Margaritas and other mixed, alcohol-containing drinks that were first allowed as to-go orders from restaurants and bars in the early throes of the coronavirus pandemic in Iowa might be relegated to vehicle trunks.
Currently, those drinks are not considered open containers of alcohol and can be transported in vehicles within reach of drivers. Two bills in the Iowa House and Senate would reverse that and make drivers liable for open containers if police found even a sealed to-go cocktail within reach.
The current law was meant to boost the revenue of businesses that suffered mightily from the pandemic, when in-person dining largely ceased and to-go orders and deliveries became the norm. Iowa’s was the first state legislature to codify such a provision after numerous state governors enacted them on a temporary basis.
The problem is that the federal government is threatening to withhold about $14 million of annual funding for roads and bridges because of that provision. The National Highway Traffic Safety Administration imposes a “transfer penalty” for states that don’t have compliant Open Container Laws and would redirect 2.5 percent of Iowa’s funding to be used for anti-drunken-driving initiatives.
“We are in favor just from the highway funding aspect, and also that the drink is not in the front seat or in the back seat in the car where it’s reachable,” Susan Fenton, the legislative liaison for the Iowa Department of Transportation, said Thursday.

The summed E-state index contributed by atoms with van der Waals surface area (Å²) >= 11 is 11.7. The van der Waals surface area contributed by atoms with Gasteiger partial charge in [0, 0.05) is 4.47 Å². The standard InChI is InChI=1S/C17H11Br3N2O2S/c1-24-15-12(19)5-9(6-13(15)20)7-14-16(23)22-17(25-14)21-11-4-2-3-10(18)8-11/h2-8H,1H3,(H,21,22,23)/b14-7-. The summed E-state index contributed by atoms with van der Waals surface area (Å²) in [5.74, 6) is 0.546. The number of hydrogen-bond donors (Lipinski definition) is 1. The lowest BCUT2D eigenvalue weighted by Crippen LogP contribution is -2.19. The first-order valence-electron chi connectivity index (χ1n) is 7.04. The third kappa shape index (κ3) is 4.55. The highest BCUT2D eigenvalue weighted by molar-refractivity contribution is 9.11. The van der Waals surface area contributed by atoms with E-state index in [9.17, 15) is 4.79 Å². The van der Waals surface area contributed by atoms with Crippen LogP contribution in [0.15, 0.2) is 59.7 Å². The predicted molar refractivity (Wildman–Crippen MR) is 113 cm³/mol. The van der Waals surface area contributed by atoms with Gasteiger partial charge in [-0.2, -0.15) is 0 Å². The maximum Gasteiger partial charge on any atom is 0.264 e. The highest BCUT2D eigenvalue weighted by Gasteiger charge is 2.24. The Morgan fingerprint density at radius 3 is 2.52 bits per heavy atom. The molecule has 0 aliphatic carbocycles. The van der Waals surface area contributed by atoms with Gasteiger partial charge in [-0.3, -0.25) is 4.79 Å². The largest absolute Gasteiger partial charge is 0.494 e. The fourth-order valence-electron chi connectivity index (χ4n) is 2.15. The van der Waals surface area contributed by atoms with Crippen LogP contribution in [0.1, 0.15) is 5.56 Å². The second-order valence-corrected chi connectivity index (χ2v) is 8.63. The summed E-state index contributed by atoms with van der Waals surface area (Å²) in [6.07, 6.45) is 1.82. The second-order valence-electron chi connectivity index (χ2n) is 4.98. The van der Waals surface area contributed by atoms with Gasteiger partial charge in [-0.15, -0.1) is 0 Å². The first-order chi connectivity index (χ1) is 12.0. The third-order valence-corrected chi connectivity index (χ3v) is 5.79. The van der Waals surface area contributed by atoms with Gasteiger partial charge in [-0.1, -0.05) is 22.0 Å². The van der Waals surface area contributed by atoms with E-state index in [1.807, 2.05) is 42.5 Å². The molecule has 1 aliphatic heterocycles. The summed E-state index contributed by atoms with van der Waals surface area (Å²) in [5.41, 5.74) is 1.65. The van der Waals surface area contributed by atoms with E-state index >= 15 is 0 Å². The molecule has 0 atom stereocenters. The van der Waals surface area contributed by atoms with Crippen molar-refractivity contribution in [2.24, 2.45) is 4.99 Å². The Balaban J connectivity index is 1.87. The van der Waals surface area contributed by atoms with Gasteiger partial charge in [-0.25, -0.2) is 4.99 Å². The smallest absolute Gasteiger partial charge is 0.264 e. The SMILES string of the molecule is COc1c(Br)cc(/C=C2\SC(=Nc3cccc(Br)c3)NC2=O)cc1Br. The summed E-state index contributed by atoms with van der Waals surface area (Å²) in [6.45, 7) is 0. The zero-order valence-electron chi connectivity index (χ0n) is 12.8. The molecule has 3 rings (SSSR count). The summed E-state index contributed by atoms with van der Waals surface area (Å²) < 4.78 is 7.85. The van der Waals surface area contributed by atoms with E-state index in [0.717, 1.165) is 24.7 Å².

Fenton’s remarks were part of a Senate State Government subcommittee hearing on Senate Study Bill 1032, which the subcommittee advanced. A House committee canceled its Thursday hearing on the identical House Study Bill 29.
“I’m happy to move it out today, as is, with the understanding that there’s more conversation here and we’ll discuss it further,” said Sen. Dan Dawson, R-Council Bluffs, a special agent of the Iowa Division of Criminal Investigation who led the Senate hearing.
Dawson wondered aloud why state requirements for sealing the to-go containers wasn’t sufficient for federal regulators but said he didn’t have a problem with moving the drinks to trunks for transport.
The state’s initial version of the cocktail bill in 2020 resulted in strict sealing methods — shrink wrap or screw-top lids — and a prohibition of using disposable cups made of paper, Styrofoam or plastic. Lawmakers loosened restrictions on the containers in 2021 to include lids with holes for straws or for drinking straight from the container, which federal officials said was unacceptable, according to an Alcoholic Beverages Division memo.
The currently proposed legislation would allow restaurants and bars more leeway with the to-go containers they use without flouting Open Container requirements.
To-go cocktails would have to travel in the trunk under new bills
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